Education is also important

The importance of education for young footballers is highlighted this week by the case of Jermaine Pennant, the Arsenal star on loan to Birmingham, who was jailed this week for motoring offences.

The importance of education for young footballers is highlighted this week by the case of Jermaine Pennant, the Arsenal star on loan to Birmingham, who was jailed this week for motoring offences.

It is a cautionary tale for any young player with talent and the opportunities of fame and fortune that the game can offer.

FA Youth Cup winner Pennant was the kid who had everything going for him; signed for a £2 million fee as a teenager from Notts County and progressing through the England ranks.

But he has failed to fulfil his enormous potential despite some good performances for Arsenal, on loan at Leeds United last season and now with Birmingham City.


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He pleaded guilty to a string of motoring offences and will have to rebuild his football career after completing his jail sentence.

The FA Academy system places a lot of emphasis on developing life skills as well as football ability.

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Some young players are better suited than others for academic education and gaining qualifications for their life after football.

All Academy scholars are aiming on getting a career as a player but the reality may turn out differently.

But the personal skills developed will prove useful to them wherever they end up playing the game - full-time, part-time or non-league.

Every Academy has an education officer while other adult staff provide support and mentoring.

At Ipswich the education officer is Sammy Morgan, a former professional himself and also a high school teacher. Morgan told me: “Footballers are in the public eye, that is a fact of life.

“Part of the course the boys do is about dealing with the media and the role of the sports person.

“This week they have been reading and writing about the Pennant incident and what it means to them.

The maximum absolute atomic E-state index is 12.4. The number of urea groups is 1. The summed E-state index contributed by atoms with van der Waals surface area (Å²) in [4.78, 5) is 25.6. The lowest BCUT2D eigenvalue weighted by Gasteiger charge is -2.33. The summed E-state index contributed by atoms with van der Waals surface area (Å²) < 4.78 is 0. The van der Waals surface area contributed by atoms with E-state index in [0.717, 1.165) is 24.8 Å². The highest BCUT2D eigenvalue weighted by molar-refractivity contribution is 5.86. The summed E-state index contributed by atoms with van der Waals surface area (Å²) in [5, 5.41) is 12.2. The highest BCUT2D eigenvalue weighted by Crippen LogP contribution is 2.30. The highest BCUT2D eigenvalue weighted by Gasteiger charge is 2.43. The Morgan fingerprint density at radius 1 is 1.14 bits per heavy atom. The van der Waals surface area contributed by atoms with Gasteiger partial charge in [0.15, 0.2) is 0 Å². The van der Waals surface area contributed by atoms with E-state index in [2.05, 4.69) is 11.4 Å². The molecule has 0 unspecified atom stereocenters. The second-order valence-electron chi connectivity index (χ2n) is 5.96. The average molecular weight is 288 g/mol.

“Just like a parent with a son or daughter you hope to educate them to prepare them to act responsibly.

“Sports people are in the public eye and those temptations are huge.

“As a club you try to make them aware of those things. We will discuss obligations and responsibilities.

“They have a responsibility as role models. Our Under-18s, for example, are looked up to by the younger lads. And we like to encourage that continuity.

“The week before the FA Youth Cup tie against Aston Villa, Liam Craig and Shane Supple had been doing some coaching with the under-12s and 13s.

“Then the younger players were supporting them at Portman Road against Villa.”

The Academy scholars continue studies at school or on courses at Otley College or Suffolk College.

There are sessions on core skills, outside trips and visiting speakers are brought in.

“The main thing is the boys come with the target of becoming professional footballers, that is where their heart is really,” Morgan added. “They are looking to earn that first professional contract.

“Because of the rate of success and failure some 80 per cent will not do so.

“The majority of lads will go into employment and play football part time.

“You have to find the balance between being positive and realistic, without killing their dreams. It is hard but they have to be equipped if that happens.

“You try to bring them along in the right direction, and expose them to dealing with situations.

“Bryan (Klug) and the coaches have a football development programme for the boys who have come into full-time, physical training. They are physically tired and need their rest time.

“But we stress they need to continue with their education for whatever the future holds.”

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